The Royal Canadian College of Organists’ FutureStops project is presenting a series of concerts and discussions at Toronto’s Roy Thomson Hall, Cathedral of St James and Metropolitan United Church. The event will be webcast at futurestops.org, Sep. 29 to Oct. 1.
The event opens with an evening performance by Kali Malone, Thomas Mellan and Kara-Lis Coverdale. Other highlights include a gala reception and concert the following night, featuring the Jeff McLeod Organ Trio and closing night performances by Charlemagne Palestine, Matthew Larkin and Sarah Davachi.
Blake Hargreaves is host of the FutureStops podcast, and an accomplished contemporary music artist. He and I exchanged emails about the pipe organ and its relevance in new music.
“Many instruments in Western music have come and gone from popular use: lutes, zithers, shawms keytars, hurdies-gurdy. It’s a complex set of factors which keeps an instrument in frequent use,” he says. “I think what’s surprising to a lot of people is that after a century of the pipe organ seeming to walk down the path of becoming a ‘historical’ instrument like those mentioned, it is suddenly experiencing a renaissance among a new generation of musicians with large audiences, who have very little relationship with any pre-existing pipe organ community.
“The pipe organ is an unparalleled physical instrument. It’s comparable to a particle accelerator in how rare and unusual its capabilities are. Pipe organs employ infrasonic sounds – sound waves emanating from the lowest organ notes are over nine metres long. There are very few natural or industrial phenomena which produce such sounds. The instrument has a humble grandiosity in being essentially a giant prosthetic, giving one person the ability to play hundreds or thousands of notes simultaneously.
“The pipe organ’s history in the last five centuries in Western societies is intertwined with religion and the supernatural, in a way no other instrument is – giving it a special status which isolates it, with admittedly positive and negative consequences for the organ’s reach. This historical cultural status, and the resources needed to build or maintain an organ and the acoustic in which it sits, are probably enough to ensure its relevance, if nothing else.”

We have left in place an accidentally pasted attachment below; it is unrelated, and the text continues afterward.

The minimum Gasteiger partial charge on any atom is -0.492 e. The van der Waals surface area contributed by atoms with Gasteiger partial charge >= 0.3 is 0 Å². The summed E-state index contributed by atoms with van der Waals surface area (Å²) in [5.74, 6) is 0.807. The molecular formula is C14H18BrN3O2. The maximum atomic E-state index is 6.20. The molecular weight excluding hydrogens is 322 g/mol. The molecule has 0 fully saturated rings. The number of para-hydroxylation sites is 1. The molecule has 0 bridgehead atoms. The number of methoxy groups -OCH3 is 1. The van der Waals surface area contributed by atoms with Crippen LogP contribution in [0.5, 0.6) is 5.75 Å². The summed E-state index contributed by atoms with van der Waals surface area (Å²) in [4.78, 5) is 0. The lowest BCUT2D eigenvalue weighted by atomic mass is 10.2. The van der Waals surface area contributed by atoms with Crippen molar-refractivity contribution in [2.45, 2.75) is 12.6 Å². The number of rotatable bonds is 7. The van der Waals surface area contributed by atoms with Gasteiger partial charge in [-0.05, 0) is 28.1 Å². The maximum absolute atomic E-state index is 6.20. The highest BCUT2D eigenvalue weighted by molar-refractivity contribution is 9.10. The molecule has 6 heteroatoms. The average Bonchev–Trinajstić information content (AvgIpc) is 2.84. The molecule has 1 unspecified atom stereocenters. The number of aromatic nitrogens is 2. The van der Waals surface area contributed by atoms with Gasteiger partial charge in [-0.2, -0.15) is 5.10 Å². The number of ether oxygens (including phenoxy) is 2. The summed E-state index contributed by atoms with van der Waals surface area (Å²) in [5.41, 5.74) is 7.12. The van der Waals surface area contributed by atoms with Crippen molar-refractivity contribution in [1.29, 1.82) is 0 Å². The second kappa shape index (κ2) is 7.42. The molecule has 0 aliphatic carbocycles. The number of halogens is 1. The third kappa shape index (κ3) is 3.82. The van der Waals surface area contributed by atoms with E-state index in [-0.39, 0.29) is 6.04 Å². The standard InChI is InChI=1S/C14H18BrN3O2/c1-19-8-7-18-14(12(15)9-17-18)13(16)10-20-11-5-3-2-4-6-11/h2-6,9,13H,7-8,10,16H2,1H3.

Hargreaves says the continued popularity of electronic music has reflected positively on the pipe organ.
“For me the purity of the organ’s extreme sounds was a draw; the fact that I can create a sonic environment encompassing the outer reaches of the audible sound spectrum, without using a computer or dealing with speakers,” he says. “Popular electronic music’s rise in the last few decades has served to remind us that there is so much more to hear than the frequency band occupied by guitar, bass, drums and vocals, or an orchestra. But we also discover the limits of electronic sound to excite us with these fresh frequencies being created artificially. Suddenly the organ is there, as the only instrument which can produce those sounds in a way which is not electrical, and controlled and pitched to western tastes.”
Tickets are available at futurestops.org.